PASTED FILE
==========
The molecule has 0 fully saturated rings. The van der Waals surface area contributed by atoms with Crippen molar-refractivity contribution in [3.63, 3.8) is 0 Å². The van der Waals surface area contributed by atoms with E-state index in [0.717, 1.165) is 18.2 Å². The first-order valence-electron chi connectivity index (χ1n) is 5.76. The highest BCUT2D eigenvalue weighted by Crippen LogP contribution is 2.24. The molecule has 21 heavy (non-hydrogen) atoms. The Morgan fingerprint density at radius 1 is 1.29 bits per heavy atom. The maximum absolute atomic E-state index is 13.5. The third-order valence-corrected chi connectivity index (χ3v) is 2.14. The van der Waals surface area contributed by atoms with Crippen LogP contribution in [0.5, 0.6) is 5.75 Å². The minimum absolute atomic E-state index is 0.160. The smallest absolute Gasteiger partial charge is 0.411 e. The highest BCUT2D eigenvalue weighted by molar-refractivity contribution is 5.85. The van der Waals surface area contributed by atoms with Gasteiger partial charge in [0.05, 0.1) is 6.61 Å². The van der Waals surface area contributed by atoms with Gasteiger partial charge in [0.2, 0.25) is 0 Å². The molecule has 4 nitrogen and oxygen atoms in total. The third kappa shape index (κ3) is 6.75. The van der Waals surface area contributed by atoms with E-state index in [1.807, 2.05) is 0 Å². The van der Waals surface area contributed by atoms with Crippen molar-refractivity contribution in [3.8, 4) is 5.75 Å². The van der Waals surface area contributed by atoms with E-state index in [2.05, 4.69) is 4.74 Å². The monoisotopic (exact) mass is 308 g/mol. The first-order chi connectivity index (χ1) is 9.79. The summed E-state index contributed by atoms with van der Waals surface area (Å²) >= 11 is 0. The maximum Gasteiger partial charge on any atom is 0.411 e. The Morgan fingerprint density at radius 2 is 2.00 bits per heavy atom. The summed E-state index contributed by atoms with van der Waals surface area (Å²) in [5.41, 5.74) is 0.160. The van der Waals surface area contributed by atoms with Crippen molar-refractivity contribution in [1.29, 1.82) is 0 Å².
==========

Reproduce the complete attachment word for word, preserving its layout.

The molecule has 0 fully saturated rings. The van der Waals surface area contributed by atoms with Crippen molar-refractivity contribution in [3.63, 3.8) is 0 Å². The van der Waals surface area contributed by atoms with E-state index in [0.717, 1.165) is 18.2 Å². The first-order valence-electron chi connectivity index (χ1n) is 5.76. The highest BCUT2D eigenvalue weighted by Crippen LogP contribution is 2.24. The molecule has 21 heavy (non-hydrogen) atoms. The Morgan fingerprint density at radius 1 is 1.29 bits per heavy atom. The maximum absolute atomic E-state index is 13.5. The third-order valence-corrected chi connectivity index (χ3v) is 2.14. The van der Waals surface area contributed by atoms with Crippen LogP contribution in [0.5, 0.6) is 5.75 Å². The minimum absolute atomic E-state index is 0.160. The smallest absolute Gasteiger partial charge is 0.411 e. The highest BCUT2D eigenvalue weighted by molar-refractivity contribution is 5.85. The van der Waals surface area contributed by atoms with Gasteiger partial charge in [0.05, 0.1) is 6.61 Å². The van der Waals surface area contributed by atoms with Gasteiger partial charge in [0.2, 0.25) is 0 Å². The molecule has 4 nitrogen and oxygen atoms in total. The third kappa shape index (κ3) is 6.75. The van der Waals surface area contributed by atoms with E-state index in [1.807, 2.05) is 0 Å². The van der Waals surface area contributed by atoms with Crippen molar-refractivity contribution in [3.8, 4) is 5.75 Å². The van der Waals surface area contributed by atoms with E-state index in [2.05, 4.69) is 4.74 Å². The monoisotopic (exact) mass is 308 g/mol. The first-order chi connectivity index (χ1) is 9.79. The summed E-state index contributed by atoms with van der Waals surface area (Å²) >= 11 is 0. The maximum Gasteiger partial charge on any atom is 0.411 e. The Morgan fingerprint density at radius 2 is 2.00 bits per heavy atom. The summed E-state index contributed by atoms with van der Waals surface area (Å²) in [5.41, 5.74) is 0.160. The van der Waals surface area contributed by atoms with Crippen molar-refractivity contribution in [1.29, 1.82) is 0 Å².